Because functional programming is like algebra, there are no null values or exceptions. But of course you can still have exceptions when you try to access servers that are down or files that are missing, so what can you do? This lesson demonstrates the techniques of functional error handling in Scala.
If you ever need to intentionally throw and catch an exception with ScalaTest, here’s an example of how to do that:
If you happen to be using Dotty (Scala 3) and find that the
f string interpolator isn’t working, it’s a known bug. (It was implemented with a macro, and the old, experimental macro system has been dropped.) I’m writing this in January, 2019; I don’t know when it will work again. You can use the Java/Scala String.format method until it’s fixed:
val pi = scala.math.Pi println( "%1.5f".format(pi) )
I just read a short chapter in the book Effective Java, and realized I was doing something pretty dumb in my own code by always creating my own custom exceptions instead of using other exceptions already intended to be reused in the Java API.
At the time of this writing there aren’t many examples of the Scala
allCatch method to be found, so I thought I’d share some examples here.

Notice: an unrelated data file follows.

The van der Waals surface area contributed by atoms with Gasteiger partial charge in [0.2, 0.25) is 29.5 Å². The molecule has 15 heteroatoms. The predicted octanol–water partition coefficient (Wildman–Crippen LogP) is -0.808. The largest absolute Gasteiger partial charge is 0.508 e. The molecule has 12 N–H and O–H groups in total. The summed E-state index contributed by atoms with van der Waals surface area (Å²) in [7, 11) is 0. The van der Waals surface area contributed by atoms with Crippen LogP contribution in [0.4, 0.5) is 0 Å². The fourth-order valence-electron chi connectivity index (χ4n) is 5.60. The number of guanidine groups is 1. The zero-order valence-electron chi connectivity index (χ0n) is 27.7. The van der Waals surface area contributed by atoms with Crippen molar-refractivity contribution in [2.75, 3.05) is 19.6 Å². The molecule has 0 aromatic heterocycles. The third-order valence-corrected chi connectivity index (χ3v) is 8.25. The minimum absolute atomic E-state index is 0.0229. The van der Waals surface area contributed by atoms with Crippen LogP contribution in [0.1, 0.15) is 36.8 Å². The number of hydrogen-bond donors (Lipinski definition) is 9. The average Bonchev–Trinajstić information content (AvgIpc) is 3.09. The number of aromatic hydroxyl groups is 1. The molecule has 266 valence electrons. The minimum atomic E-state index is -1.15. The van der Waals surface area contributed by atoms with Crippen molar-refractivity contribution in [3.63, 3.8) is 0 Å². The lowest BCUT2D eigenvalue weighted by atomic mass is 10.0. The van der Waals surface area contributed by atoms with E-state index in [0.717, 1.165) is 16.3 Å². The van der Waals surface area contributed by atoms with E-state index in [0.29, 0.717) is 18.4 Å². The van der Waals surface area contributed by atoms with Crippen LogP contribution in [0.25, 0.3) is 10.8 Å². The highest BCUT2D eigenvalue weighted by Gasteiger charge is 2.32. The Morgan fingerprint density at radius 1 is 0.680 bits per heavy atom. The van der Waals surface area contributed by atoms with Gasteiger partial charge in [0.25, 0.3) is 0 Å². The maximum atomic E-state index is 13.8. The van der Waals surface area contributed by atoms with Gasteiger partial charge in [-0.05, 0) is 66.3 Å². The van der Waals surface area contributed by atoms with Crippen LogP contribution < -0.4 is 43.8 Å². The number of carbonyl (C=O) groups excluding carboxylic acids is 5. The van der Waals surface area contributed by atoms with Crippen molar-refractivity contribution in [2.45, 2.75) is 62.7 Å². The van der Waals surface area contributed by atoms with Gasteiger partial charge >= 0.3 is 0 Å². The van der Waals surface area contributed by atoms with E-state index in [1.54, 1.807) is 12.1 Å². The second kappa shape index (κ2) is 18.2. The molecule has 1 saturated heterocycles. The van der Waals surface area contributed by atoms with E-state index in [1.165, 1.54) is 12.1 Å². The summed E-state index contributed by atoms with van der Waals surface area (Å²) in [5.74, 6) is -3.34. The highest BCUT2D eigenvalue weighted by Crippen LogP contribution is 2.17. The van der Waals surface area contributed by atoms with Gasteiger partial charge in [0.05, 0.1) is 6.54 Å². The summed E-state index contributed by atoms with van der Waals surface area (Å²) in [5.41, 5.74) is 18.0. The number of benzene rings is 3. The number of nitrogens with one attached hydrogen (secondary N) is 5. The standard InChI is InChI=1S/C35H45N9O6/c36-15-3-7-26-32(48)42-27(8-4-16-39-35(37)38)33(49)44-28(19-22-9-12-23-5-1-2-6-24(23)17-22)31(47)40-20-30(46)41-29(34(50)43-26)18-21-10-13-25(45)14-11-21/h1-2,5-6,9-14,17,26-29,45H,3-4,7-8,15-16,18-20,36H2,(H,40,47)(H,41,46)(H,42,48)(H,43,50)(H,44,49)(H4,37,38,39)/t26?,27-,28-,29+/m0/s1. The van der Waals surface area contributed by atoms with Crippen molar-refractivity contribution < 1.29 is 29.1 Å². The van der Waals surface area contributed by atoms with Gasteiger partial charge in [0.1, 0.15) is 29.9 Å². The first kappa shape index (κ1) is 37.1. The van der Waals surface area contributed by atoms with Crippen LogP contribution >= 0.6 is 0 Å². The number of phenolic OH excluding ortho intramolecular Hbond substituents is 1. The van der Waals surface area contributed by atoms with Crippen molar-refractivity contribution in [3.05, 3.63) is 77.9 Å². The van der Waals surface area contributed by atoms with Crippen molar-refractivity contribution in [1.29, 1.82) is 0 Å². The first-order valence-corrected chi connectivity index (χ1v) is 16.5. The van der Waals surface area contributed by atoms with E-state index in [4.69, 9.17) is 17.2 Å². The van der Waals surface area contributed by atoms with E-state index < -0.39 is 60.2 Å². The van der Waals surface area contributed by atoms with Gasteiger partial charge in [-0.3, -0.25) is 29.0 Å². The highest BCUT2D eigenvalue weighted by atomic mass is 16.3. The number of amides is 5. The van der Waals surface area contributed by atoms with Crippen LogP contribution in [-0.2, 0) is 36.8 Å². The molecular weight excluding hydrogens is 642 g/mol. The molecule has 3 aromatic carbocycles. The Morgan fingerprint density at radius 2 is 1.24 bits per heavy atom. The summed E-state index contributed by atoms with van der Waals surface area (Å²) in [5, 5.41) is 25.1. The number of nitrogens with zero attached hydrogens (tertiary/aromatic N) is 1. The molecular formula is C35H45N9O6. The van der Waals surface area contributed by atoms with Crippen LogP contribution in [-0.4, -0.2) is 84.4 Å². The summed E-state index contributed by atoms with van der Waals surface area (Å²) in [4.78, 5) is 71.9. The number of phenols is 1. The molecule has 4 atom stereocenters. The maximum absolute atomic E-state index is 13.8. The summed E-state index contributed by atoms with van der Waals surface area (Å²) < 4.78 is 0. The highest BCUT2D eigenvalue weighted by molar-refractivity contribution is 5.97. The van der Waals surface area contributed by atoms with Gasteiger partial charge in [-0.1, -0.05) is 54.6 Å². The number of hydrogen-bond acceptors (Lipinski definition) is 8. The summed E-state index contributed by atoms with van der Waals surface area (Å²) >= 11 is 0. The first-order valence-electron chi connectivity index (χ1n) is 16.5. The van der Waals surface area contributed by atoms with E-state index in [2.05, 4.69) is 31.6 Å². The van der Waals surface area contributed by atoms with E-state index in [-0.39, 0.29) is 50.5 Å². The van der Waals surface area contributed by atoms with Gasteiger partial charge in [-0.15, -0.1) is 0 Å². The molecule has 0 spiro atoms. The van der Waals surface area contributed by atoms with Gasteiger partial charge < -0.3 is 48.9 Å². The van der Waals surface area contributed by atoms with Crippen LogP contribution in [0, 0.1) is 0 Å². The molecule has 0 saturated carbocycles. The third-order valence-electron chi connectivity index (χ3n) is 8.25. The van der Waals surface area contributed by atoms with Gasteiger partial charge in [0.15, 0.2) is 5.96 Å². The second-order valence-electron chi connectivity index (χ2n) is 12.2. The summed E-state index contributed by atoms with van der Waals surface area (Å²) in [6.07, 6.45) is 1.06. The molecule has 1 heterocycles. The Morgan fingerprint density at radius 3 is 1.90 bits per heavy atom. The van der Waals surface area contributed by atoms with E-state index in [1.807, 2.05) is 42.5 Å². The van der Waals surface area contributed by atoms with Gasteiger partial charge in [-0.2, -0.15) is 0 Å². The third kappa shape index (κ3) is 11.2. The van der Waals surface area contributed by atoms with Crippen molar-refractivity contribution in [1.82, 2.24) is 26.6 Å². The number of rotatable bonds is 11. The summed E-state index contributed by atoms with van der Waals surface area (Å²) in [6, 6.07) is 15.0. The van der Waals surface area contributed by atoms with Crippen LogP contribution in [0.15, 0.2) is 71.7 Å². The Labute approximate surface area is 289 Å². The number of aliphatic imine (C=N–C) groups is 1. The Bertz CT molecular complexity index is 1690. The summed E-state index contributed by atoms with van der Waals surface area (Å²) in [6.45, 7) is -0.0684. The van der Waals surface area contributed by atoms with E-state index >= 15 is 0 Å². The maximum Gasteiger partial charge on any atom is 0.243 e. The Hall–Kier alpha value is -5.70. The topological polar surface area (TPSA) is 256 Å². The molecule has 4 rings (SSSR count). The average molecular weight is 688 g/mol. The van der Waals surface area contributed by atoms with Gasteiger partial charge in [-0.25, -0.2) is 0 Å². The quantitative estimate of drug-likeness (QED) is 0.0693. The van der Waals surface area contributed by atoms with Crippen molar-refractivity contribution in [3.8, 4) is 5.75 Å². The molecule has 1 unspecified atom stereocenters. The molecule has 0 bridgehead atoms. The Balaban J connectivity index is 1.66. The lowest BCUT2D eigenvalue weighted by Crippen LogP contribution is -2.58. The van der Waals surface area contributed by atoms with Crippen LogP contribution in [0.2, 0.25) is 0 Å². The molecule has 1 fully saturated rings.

In each example I first show the "success" case, and then show the "failure" case. Other than that, I won’t explain these, but hopefully seeing them in the REPL will be enough to get you pointed in the right direction:
Play Framework example: A controller action that handles a SQL exception, creates a new Form, and has custom error messages
If you need to handle a unique constraint in a database table field when writing an add or edit process in a Play Framework application, I hope this example will be helpful. In the end I’ll show:
Here’s a little example of how exceptions work with Scala Futures, specifically looking at the
onComplete ‘Failure’ case.
In this example I start three Futures that run for different lengths of time, and the shortest-running
Future throws an exception:
This is an excerpt from the Scala Cookbook (partially modified for the internet). This is a short recipe, Recipe 17.2, “How to add exception annotations to Scala methods so they can be called from Java.”
You want to let Java users know that a method can throw one or more exceptions so they can handle those exceptions with try/catch blocks.
@throws annotation to your Scala methods so Java consumers will know which methods can throw exceptions and what exceptions they throw.